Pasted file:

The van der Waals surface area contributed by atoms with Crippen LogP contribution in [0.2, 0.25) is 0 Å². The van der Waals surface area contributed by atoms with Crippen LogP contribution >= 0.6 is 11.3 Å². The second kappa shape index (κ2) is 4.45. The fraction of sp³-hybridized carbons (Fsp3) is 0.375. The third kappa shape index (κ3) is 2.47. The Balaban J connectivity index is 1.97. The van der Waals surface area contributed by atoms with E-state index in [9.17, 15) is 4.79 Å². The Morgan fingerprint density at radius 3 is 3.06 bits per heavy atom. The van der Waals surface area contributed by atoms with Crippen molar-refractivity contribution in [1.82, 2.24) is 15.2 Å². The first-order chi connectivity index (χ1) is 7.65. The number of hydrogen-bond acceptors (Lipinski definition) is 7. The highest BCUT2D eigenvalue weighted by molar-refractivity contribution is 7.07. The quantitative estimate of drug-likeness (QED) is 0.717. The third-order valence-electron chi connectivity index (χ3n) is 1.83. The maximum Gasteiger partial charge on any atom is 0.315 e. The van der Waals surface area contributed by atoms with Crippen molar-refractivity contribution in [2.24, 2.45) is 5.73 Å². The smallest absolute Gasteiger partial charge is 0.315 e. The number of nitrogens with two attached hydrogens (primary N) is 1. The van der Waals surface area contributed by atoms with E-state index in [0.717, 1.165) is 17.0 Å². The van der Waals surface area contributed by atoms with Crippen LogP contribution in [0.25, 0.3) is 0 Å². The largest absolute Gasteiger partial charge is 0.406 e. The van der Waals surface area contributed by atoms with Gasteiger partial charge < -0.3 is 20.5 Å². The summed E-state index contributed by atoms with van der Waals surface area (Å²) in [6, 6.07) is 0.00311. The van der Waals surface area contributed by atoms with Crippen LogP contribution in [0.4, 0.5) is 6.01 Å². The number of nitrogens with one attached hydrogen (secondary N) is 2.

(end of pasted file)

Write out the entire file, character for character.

The van der Waals surface area contributed by atoms with Crippen LogP contribution in [0.2, 0.25) is 0 Å². The van der Waals surface area contributed by atoms with Crippen LogP contribution >= 0.6 is 11.3 Å². The second kappa shape index (κ2) is 4.45. The fraction of sp³-hybridized carbons (Fsp3) is 0.375. The third kappa shape index (κ3) is 2.47. The Balaban J connectivity index is 1.97. The van der Waals surface area contributed by atoms with E-state index in [9.17, 15) is 4.79 Å². The Morgan fingerprint density at radius 3 is 3.06 bits per heavy atom. The van der Waals surface area contributed by atoms with Crippen molar-refractivity contribution in [1.82, 2.24) is 15.2 Å². The first-order chi connectivity index (χ1) is 7.65. The number of hydrogen-bond acceptors (Lipinski definition) is 7. The highest BCUT2D eigenvalue weighted by molar-refractivity contribution is 7.07. The quantitative estimate of drug-likeness (QED) is 0.717. The third-order valence-electron chi connectivity index (χ3n) is 1.83. The maximum Gasteiger partial charge on any atom is 0.315 e. The van der Waals surface area contributed by atoms with Crippen molar-refractivity contribution in [2.24, 2.45) is 5.73 Å². The smallest absolute Gasteiger partial charge is 0.315 e. The number of nitrogens with two attached hydrogens (primary N) is 1. The van der Waals surface area contributed by atoms with E-state index in [0.717, 1.165) is 17.0 Å². The van der Waals surface area contributed by atoms with Crippen LogP contribution in [0.25, 0.3) is 0 Å². The largest absolute Gasteiger partial charge is 0.406 e. The van der Waals surface area contributed by atoms with Gasteiger partial charge < -0.3 is 20.5 Å². The summed E-state index contributed by atoms with van der Waals surface area (Å²) in [6, 6.07) is 0.00311. The van der Waals surface area contributed by atoms with Crippen LogP contribution in [0.4, 0.5) is 6.01 Å². The number of nitrogens with one attached hydrogen (secondary N) is 2.